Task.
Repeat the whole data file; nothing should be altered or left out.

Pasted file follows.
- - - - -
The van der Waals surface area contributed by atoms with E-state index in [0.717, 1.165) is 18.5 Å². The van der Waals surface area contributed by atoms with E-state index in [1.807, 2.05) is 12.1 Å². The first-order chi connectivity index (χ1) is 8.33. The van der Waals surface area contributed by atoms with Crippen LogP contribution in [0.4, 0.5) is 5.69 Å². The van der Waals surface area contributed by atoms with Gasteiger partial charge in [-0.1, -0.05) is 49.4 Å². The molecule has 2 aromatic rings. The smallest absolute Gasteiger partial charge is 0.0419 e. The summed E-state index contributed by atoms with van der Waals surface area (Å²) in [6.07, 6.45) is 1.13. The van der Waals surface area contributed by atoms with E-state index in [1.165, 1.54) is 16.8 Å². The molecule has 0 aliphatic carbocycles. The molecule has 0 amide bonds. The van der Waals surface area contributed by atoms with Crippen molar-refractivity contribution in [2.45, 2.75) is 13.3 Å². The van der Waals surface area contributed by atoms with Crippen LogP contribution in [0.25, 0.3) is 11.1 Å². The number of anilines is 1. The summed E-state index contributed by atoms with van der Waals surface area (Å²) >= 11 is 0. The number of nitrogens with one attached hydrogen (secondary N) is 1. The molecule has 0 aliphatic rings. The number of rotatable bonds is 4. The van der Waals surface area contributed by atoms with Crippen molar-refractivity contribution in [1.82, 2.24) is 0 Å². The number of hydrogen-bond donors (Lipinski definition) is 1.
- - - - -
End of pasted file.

The van der Waals surface area contributed by atoms with E-state index in [0.717, 1.165) is 18.5 Å². The van der Waals surface area contributed by atoms with E-state index in [1.807, 2.05) is 12.1 Å². The first-order chi connectivity index (χ1) is 8.33. The van der Waals surface area contributed by atoms with Crippen LogP contribution in [0.4, 0.5) is 5.69 Å². The van der Waals surface area contributed by atoms with Gasteiger partial charge in [-0.1, -0.05) is 49.4 Å². The molecule has 2 aromatic rings. The smallest absolute Gasteiger partial charge is 0.0419 e. The summed E-state index contributed by atoms with van der Waals surface area (Å²) in [6.07, 6.45) is 1.13. The van der Waals surface area contributed by atoms with E-state index in [1.165, 1.54) is 16.8 Å². The molecule has 0 aliphatic carbocycles. The molecule has 0 amide bonds. The van der Waals surface area contributed by atoms with Crippen molar-refractivity contribution in [2.45, 2.75) is 13.3 Å². The van der Waals surface area contributed by atoms with Crippen LogP contribution in [0.25, 0.3) is 11.1 Å². The number of anilines is 1. The summed E-state index contributed by atoms with van der Waals surface area (Å²) >= 11 is 0. The number of nitrogens with one attached hydrogen (secondary N) is 1. The molecule has 0 aliphatic rings. The number of rotatable bonds is 4. The van der Waals surface area contributed by atoms with Crippen molar-refractivity contribution in [1.82, 2.24) is 0 Å². The number of hydrogen-bond donors (Lipinski definition) is 1.